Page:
Today the Taste of Greenland film crew, Ace & Ace, shot various scenes around Uummannaq; they also went fishing for ammasetter, a sardine-like fish, with a few of the kids from the Children’s Home.  There was not a single tourist in Uummannaq for me to interview, so I was free to accompany the Taste of Greenland crew for the day!  In the morning, I went sailing with Anne Mette and Adrian to get shots of the icebergs and the town from the sea.

After lunch, Anders and I went up to the Children’s Home to clean the ammasetter that the crew had caught.  Cut off the heads, cut off the tails, snip the fins, and clean out the insides!  There were probably more than fifty fish to clean, but it went quickly with teamwork 🙂

In the afternoon, I went with Esben, Eskil, and Yuki to film Chris walking around and into the local supermarket, Pilersuisoq.  This was the first time that I had seen Chris working in front of a rolling camera, and it was great to see the show from “behind-the-scenes”!  Chris really is a natural – he did not have a script, no rehearsals… just going with it and making it entertaining.  Which it was!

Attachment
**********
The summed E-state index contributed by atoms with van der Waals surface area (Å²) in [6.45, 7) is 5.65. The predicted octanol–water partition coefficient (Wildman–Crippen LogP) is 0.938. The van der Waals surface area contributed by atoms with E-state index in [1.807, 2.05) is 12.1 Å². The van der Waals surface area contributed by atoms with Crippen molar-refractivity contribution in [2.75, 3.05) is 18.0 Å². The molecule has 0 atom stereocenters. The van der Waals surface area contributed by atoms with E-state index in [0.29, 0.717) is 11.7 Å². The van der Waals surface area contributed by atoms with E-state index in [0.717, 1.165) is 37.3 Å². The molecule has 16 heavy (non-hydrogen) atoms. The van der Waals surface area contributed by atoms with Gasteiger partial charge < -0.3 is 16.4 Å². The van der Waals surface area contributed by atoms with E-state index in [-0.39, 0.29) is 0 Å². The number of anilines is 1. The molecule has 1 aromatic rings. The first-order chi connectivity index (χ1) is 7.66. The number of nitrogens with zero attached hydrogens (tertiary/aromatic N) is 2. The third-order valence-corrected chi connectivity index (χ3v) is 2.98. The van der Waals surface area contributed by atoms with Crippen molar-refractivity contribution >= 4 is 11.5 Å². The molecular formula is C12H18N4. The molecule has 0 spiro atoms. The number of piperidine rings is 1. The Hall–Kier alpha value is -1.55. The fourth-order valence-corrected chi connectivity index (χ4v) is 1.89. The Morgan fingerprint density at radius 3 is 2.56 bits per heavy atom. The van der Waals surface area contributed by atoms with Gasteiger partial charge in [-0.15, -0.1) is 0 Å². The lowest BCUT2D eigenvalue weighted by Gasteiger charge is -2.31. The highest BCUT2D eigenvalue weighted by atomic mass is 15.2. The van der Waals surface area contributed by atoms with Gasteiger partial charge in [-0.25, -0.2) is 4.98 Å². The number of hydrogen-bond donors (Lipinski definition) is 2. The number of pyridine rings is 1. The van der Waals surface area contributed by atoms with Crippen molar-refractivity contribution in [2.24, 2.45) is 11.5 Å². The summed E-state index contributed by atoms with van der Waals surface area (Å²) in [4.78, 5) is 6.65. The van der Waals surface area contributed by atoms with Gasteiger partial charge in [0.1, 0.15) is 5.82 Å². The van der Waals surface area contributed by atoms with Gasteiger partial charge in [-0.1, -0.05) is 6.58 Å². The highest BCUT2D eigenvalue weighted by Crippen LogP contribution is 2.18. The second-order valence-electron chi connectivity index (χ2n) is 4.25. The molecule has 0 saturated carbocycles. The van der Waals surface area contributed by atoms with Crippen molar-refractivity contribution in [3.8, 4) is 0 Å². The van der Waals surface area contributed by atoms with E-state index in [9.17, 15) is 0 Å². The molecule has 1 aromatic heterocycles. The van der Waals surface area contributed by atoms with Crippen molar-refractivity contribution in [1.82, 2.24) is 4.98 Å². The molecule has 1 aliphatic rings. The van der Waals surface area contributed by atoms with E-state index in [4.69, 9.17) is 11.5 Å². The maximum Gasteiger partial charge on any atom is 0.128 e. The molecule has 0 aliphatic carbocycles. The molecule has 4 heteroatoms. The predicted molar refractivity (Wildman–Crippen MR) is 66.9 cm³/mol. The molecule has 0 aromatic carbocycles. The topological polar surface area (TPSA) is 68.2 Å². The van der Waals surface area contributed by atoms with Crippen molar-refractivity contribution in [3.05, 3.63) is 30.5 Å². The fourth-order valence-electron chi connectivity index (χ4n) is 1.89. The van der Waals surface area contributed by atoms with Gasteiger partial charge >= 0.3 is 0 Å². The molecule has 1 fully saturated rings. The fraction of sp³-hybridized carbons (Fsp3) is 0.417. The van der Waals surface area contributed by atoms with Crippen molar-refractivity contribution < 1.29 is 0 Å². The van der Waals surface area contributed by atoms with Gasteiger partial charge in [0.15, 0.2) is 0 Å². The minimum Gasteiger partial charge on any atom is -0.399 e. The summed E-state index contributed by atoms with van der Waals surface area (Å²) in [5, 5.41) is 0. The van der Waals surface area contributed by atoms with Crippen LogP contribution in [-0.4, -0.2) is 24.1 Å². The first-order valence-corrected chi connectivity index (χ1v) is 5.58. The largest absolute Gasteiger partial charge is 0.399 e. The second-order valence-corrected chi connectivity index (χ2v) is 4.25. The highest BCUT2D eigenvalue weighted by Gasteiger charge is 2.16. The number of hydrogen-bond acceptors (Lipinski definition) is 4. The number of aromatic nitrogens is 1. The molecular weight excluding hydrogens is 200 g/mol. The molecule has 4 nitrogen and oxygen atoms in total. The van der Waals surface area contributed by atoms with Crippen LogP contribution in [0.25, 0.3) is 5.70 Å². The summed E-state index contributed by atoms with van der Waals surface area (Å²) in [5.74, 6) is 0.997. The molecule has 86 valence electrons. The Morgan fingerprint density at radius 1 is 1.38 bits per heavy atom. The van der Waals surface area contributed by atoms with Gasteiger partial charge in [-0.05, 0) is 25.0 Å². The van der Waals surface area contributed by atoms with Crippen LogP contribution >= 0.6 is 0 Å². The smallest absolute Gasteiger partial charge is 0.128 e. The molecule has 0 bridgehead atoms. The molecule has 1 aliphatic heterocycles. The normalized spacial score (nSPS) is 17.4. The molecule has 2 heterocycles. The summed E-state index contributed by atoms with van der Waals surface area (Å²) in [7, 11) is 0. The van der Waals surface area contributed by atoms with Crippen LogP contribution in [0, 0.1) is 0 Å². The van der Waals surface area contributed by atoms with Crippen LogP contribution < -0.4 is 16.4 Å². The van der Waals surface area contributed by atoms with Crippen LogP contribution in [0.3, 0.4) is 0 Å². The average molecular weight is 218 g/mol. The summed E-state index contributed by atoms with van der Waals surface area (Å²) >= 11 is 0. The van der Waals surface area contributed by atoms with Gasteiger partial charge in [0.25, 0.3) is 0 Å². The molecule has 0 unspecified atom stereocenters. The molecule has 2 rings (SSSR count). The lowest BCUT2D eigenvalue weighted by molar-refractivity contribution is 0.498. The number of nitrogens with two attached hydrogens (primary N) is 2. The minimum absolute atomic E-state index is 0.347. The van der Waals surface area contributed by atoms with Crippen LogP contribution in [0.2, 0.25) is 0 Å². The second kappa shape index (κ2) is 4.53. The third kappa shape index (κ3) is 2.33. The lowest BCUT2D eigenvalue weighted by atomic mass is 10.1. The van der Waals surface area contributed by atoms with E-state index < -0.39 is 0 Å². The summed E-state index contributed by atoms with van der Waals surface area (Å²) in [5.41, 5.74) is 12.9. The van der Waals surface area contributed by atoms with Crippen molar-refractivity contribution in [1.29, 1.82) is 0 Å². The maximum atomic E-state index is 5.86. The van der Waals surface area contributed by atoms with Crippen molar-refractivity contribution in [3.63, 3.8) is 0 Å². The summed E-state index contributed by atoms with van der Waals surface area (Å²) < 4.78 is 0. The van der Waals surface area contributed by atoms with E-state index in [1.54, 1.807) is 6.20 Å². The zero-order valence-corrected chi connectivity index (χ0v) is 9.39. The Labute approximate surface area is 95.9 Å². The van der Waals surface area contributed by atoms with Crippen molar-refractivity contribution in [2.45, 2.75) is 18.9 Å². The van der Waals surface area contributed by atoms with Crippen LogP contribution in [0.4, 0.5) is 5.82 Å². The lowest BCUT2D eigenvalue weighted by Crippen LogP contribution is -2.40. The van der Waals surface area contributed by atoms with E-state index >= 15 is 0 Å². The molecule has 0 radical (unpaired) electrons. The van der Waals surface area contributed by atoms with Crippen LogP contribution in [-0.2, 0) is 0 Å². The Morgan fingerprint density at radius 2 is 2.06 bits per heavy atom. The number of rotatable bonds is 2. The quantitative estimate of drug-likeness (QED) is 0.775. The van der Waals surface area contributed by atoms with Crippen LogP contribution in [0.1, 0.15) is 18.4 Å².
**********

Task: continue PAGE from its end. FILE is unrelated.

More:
The final event for the evening was shooting the cooking scene – again, this was the first one that I had seen so it was very exciting for me to see the whole process!  The site was a small hill on the outskirts of town looking out toward the large peninsula called Nussuaq.

All of the filming equipment had to be carried up to the site and unpacked, cameras positioned and focused correctly, Chris’ cutting board and mis-en-place arranged, and a fire started… the set up process took longer than the actual show!  Once everything was perfect and ready, it was quiet on the set and cameras rolling!

After the cooking scene, Ann and some of the kids from the Children’s Home came up to the site to be filmed dining on the ammasetter that they had helped catch earlier in the day.  They also brought more food and the whole lot of us had dinner up on that hill in the midnight sun!  And, just as on the first night, Ron Davis Alvarez serenaded us with his beautiful violin music while the others sang a traditional Greenlandic song!